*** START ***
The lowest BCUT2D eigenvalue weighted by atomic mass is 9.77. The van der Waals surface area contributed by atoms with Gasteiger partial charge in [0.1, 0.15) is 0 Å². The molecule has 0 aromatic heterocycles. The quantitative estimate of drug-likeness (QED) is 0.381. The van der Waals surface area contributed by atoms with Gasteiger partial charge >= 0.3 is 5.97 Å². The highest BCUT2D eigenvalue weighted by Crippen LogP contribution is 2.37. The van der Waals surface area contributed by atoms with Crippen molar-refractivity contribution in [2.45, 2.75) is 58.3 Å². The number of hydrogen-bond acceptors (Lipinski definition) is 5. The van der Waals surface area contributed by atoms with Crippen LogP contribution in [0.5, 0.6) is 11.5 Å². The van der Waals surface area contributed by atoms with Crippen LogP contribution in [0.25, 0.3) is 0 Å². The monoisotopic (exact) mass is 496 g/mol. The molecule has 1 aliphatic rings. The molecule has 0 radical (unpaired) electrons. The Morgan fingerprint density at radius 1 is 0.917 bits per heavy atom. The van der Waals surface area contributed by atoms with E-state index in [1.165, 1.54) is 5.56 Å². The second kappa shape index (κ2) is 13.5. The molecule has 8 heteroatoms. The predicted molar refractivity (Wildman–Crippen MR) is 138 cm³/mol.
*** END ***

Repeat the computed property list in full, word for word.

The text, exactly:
The lowest BCUT2D eigenvalue weighted by atomic mass is 9.77. The van der Waals surface area contributed by atoms with Gasteiger partial charge in [0.1, 0.15) is 0 Å². The molecule has 0 aromatic heterocycles. The quantitative estimate of drug-likeness (QED) is 0.381. The van der Waals surface area contributed by atoms with Gasteiger partial charge >= 0.3 is 5.97 Å². The highest BCUT2D eigenvalue weighted by Crippen LogP contribution is 2.37. The van der Waals surface area contributed by atoms with Crippen molar-refractivity contribution in [2.45, 2.75) is 58.3 Å². The number of hydrogen-bond acceptors (Lipinski definition) is 5. The van der Waals surface area contributed by atoms with Crippen LogP contribution in [0.5, 0.6) is 11.5 Å². The van der Waals surface area contributed by atoms with Crippen LogP contribution in [0.25, 0.3) is 0 Å². The monoisotopic (exact) mass is 496 g/mol. The molecule has 1 aliphatic rings. The molecule has 0 radical (unpaired) electrons. The Morgan fingerprint density at radius 1 is 0.917 bits per heavy atom. The van der Waals surface area contributed by atoms with E-state index in [1.165, 1.54) is 5.56 Å². The second kappa shape index (κ2) is 13.5. The molecule has 8 heteroatoms. The predicted molar refractivity (Wildman–Crippen MR) is 138 cm³/mol.